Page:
Opioid prescribing after outpatient surgery looks very different in the US, Canada, and Sweden. Which drugs are favored? How much is prescribed? Test your intuition.
Opioid prescribing following 4 low-risk surgical procedures was examined in the United States (US), Canada, and Sweden. The small studies and anecdotal reports currently available on practices internationally suggest wide variation. Authors of this study looked to apply systematic evaluation of prescribing practices across populations receiving similar procedures in different countries.
#1. Which of the above is true with regard to the rate of opioid prescribing in the 3 countries studied?
Answer: C. The rate of opioid prescribing was significantly higher in the US & Canada than in Sweden.
#2. True or False: Opioid prescribing was similar across countries, whether the surgery was performed on an inpatient or outpatient basis.
Answer: True. The study found little difference in the nature of opioid prescribing among the 3 countries whether the surgery was performed on an inpatient or outpatient basis.
#4. Which of the above is accurate regarding post-op patients who filled at least 1 opioid prescription (Rx) within 30 days and then filled ≥2 more during that period?
Answer: C. Patients in the US & Sweden filled ≥2 opioid prescriptions at a significantly higher rate vs those in Canada.
#5. True or False: Rates of opioid prescribing were about the same in each country, regardless of which of the 4 surgeries was examined.
Answer: A. True. The type of surgery being performed appeared to make little difference with regard to the rates of opioid prescribing or the dosages prescribed.
Answer: A. Canada. In Canada, 39.3% of post-op patients were prescribed codeine in contrast to only 15.7% in Sweden and 3.3% in the US.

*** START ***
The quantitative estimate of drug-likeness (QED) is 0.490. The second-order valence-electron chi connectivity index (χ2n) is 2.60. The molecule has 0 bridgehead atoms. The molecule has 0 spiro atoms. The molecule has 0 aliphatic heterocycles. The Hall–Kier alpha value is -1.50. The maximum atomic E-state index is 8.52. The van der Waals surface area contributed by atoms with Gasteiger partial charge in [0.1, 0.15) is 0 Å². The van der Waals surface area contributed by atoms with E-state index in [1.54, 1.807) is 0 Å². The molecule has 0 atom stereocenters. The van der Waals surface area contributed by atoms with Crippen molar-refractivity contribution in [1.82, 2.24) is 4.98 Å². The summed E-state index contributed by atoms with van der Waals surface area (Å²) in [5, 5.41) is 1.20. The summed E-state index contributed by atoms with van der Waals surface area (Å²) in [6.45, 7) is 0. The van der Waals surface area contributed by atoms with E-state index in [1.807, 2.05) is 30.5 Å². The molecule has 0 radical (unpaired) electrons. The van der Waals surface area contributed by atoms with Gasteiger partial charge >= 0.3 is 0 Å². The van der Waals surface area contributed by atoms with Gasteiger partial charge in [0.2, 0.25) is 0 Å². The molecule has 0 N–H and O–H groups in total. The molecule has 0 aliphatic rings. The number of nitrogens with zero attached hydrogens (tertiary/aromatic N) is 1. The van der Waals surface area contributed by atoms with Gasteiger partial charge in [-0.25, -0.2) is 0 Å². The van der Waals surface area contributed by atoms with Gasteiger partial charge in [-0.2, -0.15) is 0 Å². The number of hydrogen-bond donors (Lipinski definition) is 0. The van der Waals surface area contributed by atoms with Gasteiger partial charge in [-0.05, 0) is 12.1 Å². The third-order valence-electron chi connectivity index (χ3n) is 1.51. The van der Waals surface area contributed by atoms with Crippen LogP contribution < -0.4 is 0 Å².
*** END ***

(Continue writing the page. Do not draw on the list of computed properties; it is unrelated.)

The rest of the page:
Answer: C. The US. Tramadol was prescribed for only 3.5% of patients in the US; in Canada, 18.5% of patients were prescribed tramadol, and in Sweden, 29% of patients received prescriptions for tramadol.
#8. True or False. The use of combination opioid formulations* was higher in the US & Canada than in Sweden.
Answer: A. True. The use of combination opioid formulations was higher in the US (90.7%) and Canada (86.2%), than in Sweden (15.7%).
Answer: A. Oxycodone. Oxycodone was the most commonly prescribed opioid in Sweden and the second most commonly prescribed in both the US and Canada. While >50% of patients in the US were prescribed hydrocodone, prescriptions in the other 2 countries was negligible.
Authors' Study Summary. Patients treated in the US and Canada received opioids after surgery more often and in higher doses vs patients treated in Sweden. The rate of prescribing in the US and Canada was 7-fold higher vs in Sweden. The authors note that they could not, however, make any conclusions regarding specific reasons for the large difference or comment on the quality of pain management in each country.
Understanding the societal and cultural factors that influence these prescribing patterns could inform areas of further research and identify targets for future interventions.
Opioid prescribing after outpatient surgery looks very different in the US, Canada, and Sweden. Which drugs are favored? How much is prescribed? Test your intuition by clicking through the 9 questions below on the outcomes of a new study, published in September in JAMA Network Open. Dr King is a pain specialist in private practice in Philadelphia, Penn.